A Brief Guide to Combined
Heat and Power
By Mark P Knight
Combined Heat and Power or CHP is a relatively unknown technology to anyone with little knowledge of the different renewable technologies available and generally isn't the first technology you come to think of when researching ways to save energy and the environment, but CHP is a highly efficient way to use both fossil and renewable fuels to generate energy. This article explains what CHP is and what some benefits are.
First of all CHP is the generation of heat and power in a single process, that means when the electricity is generated the heat from generating it is used at the same time. When the electricity is being generated the by-product heat is stored in a heat recovery boiler and can be used to raise steam, to provide water heating, while the electricity can be used for the electrical needs of a home or business. To achieve this, a CHP plant needs a fuel source, such as natural gas or biomass and generally consists of a gas turbine, an engine or a steam turbine to drive an alternator which produces the electricity.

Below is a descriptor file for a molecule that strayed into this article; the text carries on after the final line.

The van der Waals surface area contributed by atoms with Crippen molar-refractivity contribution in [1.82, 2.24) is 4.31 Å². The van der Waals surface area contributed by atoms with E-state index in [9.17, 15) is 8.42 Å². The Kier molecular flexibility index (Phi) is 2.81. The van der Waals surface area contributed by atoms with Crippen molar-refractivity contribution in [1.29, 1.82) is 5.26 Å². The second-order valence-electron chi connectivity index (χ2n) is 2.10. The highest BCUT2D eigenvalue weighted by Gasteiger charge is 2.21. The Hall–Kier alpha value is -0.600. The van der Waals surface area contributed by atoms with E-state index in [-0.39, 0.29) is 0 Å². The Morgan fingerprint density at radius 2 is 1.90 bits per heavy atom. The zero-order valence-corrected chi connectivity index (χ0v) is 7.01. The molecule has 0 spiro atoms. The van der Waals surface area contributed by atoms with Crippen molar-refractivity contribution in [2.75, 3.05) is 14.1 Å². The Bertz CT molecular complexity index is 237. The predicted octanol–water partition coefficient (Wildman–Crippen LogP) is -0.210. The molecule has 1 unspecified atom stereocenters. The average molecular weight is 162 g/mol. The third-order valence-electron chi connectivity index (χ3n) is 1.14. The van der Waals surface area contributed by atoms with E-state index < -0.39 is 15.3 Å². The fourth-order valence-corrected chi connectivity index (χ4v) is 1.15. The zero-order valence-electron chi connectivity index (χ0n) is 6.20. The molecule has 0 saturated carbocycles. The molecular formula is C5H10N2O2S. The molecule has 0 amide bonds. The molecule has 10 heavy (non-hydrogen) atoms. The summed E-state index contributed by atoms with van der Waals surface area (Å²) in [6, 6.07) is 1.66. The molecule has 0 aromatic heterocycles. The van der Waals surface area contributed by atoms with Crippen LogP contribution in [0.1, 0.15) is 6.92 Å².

CHP systems vary in size, some are large to power large industrial businesses and some are small to power a single home usually referred to as micro CHP systems. These systems represent a gas-fired boiler, providing heat for space and water heating, just like a boiler, but also the added extra of providing electricity for lighting and appliances. There are two types of micro CHP; Stirling engines and fuel cells, the latter being a future technology.
A major benefit of CHP is that overall efficiency is in excess of 70% at the point of use. This is because CHP systems extensively use the by-product heat, produced during electricity generation, unlike traditional power stations where the heat/steam is lost through the large chimneys into the air. A typical power station would have around 30-50% efficiencies at the point of use. A big factor of power stations having lower efficiencies is that the power needs to be transmitted to the point of use, unlike CHP, resulting in energy losses.
CHP is suitable for buildings that particularly need a lot of energy or operate around the clock, such as leisure centers, hotels, factories and hospitals. CHP systems can also be used for cooling, with the addition of a cooler, a process called "tri-generation".
The article was written by Mark at Energy Measures, where more information on renewable energy technologies, such as CHP can be found.
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